03
June
2014
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01:00
America/Tegucigalpa

Honorary degree recipient made huge strides in feeding world's poor

Alex McCalla's run-in with a mean cow was the tipping point toward a distinguished career as an academic and policy-maker.

By GEOFF McMASTER

(Edmonton) Alex McCalla was once so convinced he wouldn’t go to university that he poured gasoline on his high-school books and burned them in the yard of his family’s dairy farm near Bremner.

“My plan was to be a farmer,” said the U of A honorary degree recipient to graduands in the Faculty of Agricultural, Life and Environmental Sciences, and the Faculty of Nursing, at Tuesday’s convocation.

“I did not enjoy high school in part because I disliked being shipped to a big-city high school after spending nine years in one and in two-room rural schools.” Three years later, McCalla was flattened by “a mean cow named Bessie,” injuring his back and putting him out of commission for four months.

“That caused me to think it might be prudent to have alternative skills if I was incapacitated at age 40. So despite the concerns of my father that he was losing a third of his labour supply, I enrolled at the U of A in agriculture, the only subject I recognized in the catalogue,” said the former Students’ Union president who would go on to make extraordinary contributions to feeding the world’s poor.

We can now all thank Bessie the cow for propelling McCalla into a long and distinguished academic and policy career. After graduating from the U of A with both bachelor’s and master’s degrees, he earned a PhD in political economy, became dean of America’s largest College of Agriculture and Environmental Sciences at the University of California, Davis when he was only 32, and became founding dean of the university’s new Graduate School of Management before assuming a position as director of agriculture and rural development at the World Bank for five years.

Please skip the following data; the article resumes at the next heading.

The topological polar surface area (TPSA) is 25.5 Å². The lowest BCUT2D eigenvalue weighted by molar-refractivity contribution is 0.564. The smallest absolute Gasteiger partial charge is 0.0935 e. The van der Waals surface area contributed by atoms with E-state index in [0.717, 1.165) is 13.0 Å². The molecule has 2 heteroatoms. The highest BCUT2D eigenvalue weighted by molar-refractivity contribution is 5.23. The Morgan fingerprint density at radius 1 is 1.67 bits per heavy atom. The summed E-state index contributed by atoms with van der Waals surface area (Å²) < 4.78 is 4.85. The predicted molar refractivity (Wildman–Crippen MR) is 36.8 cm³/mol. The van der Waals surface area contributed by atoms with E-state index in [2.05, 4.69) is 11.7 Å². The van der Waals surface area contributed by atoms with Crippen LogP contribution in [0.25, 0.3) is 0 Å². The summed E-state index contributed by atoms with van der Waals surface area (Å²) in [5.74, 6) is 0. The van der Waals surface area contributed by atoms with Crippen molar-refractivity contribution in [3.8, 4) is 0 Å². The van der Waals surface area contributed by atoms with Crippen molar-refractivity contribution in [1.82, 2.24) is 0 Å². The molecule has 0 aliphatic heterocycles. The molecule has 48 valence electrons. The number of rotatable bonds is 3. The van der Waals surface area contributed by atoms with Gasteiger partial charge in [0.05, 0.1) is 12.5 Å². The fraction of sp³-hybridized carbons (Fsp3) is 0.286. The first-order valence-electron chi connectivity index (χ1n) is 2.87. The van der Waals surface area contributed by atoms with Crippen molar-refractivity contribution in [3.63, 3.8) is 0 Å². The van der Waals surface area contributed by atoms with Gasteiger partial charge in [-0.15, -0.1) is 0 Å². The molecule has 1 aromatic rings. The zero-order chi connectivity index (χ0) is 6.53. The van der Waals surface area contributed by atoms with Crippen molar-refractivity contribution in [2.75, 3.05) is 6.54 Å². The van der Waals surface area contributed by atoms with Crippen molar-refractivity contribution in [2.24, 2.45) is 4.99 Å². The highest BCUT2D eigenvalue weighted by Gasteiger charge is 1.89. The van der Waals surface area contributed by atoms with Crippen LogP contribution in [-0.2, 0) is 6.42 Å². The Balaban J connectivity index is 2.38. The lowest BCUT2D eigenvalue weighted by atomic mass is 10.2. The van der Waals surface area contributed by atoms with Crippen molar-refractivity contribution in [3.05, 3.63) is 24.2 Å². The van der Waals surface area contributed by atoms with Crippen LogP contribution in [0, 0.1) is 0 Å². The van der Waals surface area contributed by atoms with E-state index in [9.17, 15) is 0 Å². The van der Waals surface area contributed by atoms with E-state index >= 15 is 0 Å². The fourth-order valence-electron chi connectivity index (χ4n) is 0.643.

One of his challenges at the World Bank was to reverse a disturbing trend that saw agricultural lending drop by more than half in less than a decade, beginning in the late ‘80s. As co-author of the bank’s new rural development strategy, he contributed to turning the trend around before the turn of the century. That strategy continues to guide the bank’s essential activity in reducing poverty worldwide.

Today the World Bank Group is a leading financier of agriculture—including $8.1 billion in new commitments in 2013—seeking to assist 75 per cent of the world's poor who work mainly in farming. McCalla is now considered an internationally recognized authority on world food policy, trade and economic development.

“Over my academic years my passion has grown for international agriculture and its critical importance in feeding a world whose population will have tripled in 90 years to 9.6 billion in 2050,” he said. “It will remain a huge challenge. In pursuing this passion, and my academic career, I have met many fascinating people, visited almost 90 countries and flown about four million miles.”

McCalla continues to be in wide demand as a consultant and speaker on world food security. Since retiring from the World Bank in 1999, he has continued to teach undergraduate and graduate courses in agricultural trade and policy. He received the U of A’s Distinguished Alumni Award in 2004.

He now represents the third generation of his family to receive an honorary degree from the U of A, after his grandfather, W.C. McCalla, in 1958, and his uncle, Art A.G. McCalla, in 1981.

“So my message to you all is to look every opportunity in the eye,” he told Tuesday’s convocation. “If it looks like it will help somebody and it stirs your passion, give it a shot. If it doesn’t work out, pick yourself up and look for the next opportunity.”